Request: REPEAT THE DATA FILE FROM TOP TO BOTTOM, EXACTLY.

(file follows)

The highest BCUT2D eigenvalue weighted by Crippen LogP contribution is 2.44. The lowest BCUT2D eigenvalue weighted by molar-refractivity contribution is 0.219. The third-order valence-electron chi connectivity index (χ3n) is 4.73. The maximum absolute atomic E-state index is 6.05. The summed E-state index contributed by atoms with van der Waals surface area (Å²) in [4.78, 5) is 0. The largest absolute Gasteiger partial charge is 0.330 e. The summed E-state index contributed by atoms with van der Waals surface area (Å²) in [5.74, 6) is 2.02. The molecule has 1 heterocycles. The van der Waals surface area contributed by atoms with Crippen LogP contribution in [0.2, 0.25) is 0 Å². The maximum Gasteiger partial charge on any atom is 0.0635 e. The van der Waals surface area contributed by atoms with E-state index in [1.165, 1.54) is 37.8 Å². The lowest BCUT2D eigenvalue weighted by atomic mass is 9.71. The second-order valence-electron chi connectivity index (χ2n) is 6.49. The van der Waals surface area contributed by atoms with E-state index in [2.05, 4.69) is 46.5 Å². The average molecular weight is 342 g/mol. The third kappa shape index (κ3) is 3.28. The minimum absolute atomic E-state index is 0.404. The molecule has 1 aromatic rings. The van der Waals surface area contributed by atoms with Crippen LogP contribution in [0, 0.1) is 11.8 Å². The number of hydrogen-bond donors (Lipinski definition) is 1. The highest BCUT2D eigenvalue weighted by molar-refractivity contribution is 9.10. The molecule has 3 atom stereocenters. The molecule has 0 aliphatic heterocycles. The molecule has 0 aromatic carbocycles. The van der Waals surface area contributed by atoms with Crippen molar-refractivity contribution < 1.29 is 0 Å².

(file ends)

The highest BCUT2D eigenvalue weighted by Crippen LogP contribution is 2.44. The lowest BCUT2D eigenvalue weighted by molar-refractivity contribution is 0.219. The third-order valence-electron chi connectivity index (χ3n) is 4.73. The maximum absolute atomic E-state index is 6.05. The summed E-state index contributed by atoms with van der Waals surface area (Å²) in [4.78, 5) is 0. The largest absolute Gasteiger partial charge is 0.330 e. The summed E-state index contributed by atoms with van der Waals surface area (Å²) in [5.74, 6) is 2.02. The molecule has 1 heterocycles. The van der Waals surface area contributed by atoms with Crippen LogP contribution in [0.2, 0.25) is 0 Å². The maximum Gasteiger partial charge on any atom is 0.0635 e. The van der Waals surface area contributed by atoms with E-state index in [1.165, 1.54) is 37.8 Å². The lowest BCUT2D eigenvalue weighted by atomic mass is 9.71. The second-order valence-electron chi connectivity index (χ2n) is 6.49. The van der Waals surface area contributed by atoms with E-state index in [2.05, 4.69) is 46.5 Å². The average molecular weight is 342 g/mol. The third kappa shape index (κ3) is 3.28. The minimum absolute atomic E-state index is 0.404. The molecule has 1 aromatic rings. The van der Waals surface area contributed by atoms with Crippen LogP contribution in [0, 0.1) is 11.8 Å². The number of hydrogen-bond donors (Lipinski definition) is 1. The highest BCUT2D eigenvalue weighted by molar-refractivity contribution is 9.10. The molecule has 3 atom stereocenters. The molecule has 0 aliphatic heterocycles. The molecule has 0 aromatic carbocycles. The van der Waals surface area contributed by atoms with Crippen molar-refractivity contribution < 1.29 is 0 Å².